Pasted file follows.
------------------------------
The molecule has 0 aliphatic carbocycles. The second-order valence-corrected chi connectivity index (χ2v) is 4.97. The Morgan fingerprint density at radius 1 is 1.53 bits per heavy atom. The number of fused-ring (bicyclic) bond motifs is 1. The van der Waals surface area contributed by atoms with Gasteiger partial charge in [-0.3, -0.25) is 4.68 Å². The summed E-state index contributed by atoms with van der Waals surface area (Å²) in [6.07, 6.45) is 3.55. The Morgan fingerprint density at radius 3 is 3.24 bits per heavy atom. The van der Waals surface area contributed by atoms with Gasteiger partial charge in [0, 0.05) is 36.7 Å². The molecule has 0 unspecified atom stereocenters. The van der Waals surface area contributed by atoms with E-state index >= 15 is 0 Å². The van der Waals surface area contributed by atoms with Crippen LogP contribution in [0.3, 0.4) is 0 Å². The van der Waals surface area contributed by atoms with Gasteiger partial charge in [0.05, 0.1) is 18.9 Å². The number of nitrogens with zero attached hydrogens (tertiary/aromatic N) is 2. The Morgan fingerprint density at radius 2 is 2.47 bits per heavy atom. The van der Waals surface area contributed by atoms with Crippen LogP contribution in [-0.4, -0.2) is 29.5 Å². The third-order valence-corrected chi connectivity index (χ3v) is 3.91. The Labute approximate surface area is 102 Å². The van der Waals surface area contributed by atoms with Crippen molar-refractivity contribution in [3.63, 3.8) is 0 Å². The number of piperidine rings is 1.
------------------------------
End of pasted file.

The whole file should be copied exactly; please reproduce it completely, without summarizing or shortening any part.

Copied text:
The molecule has 0 aliphatic carbocycles. The second-order valence-corrected chi connectivity index (χ2v) is 4.97. The Morgan fingerprint density at radius 1 is 1.53 bits per heavy atom. The number of fused-ring (bicyclic) bond motifs is 1. The van der Waals surface area contributed by atoms with Gasteiger partial charge in [-0.3, -0.25) is 4.68 Å². The summed E-state index contributed by atoms with van der Waals surface area (Å²) in [6.07, 6.45) is 3.55. The Morgan fingerprint density at radius 3 is 3.24 bits per heavy atom. The van der Waals surface area contributed by atoms with Gasteiger partial charge in [0, 0.05) is 36.7 Å². The molecule has 0 unspecified atom stereocenters. The van der Waals surface area contributed by atoms with E-state index >= 15 is 0 Å². The van der Waals surface area contributed by atoms with Crippen LogP contribution in [0.3, 0.4) is 0 Å². The van der Waals surface area contributed by atoms with Gasteiger partial charge in [0.05, 0.1) is 18.9 Å². The number of nitrogens with zero attached hydrogens (tertiary/aromatic N) is 2. The Morgan fingerprint density at radius 2 is 2.47 bits per heavy atom. The van der Waals surface area contributed by atoms with Crippen LogP contribution in [-0.4, -0.2) is 29.5 Å². The third-order valence-corrected chi connectivity index (χ3v) is 3.91. The Labute approximate surface area is 102 Å². The van der Waals surface area contributed by atoms with Crippen molar-refractivity contribution in [3.63, 3.8) is 0 Å². The number of piperidine rings is 1.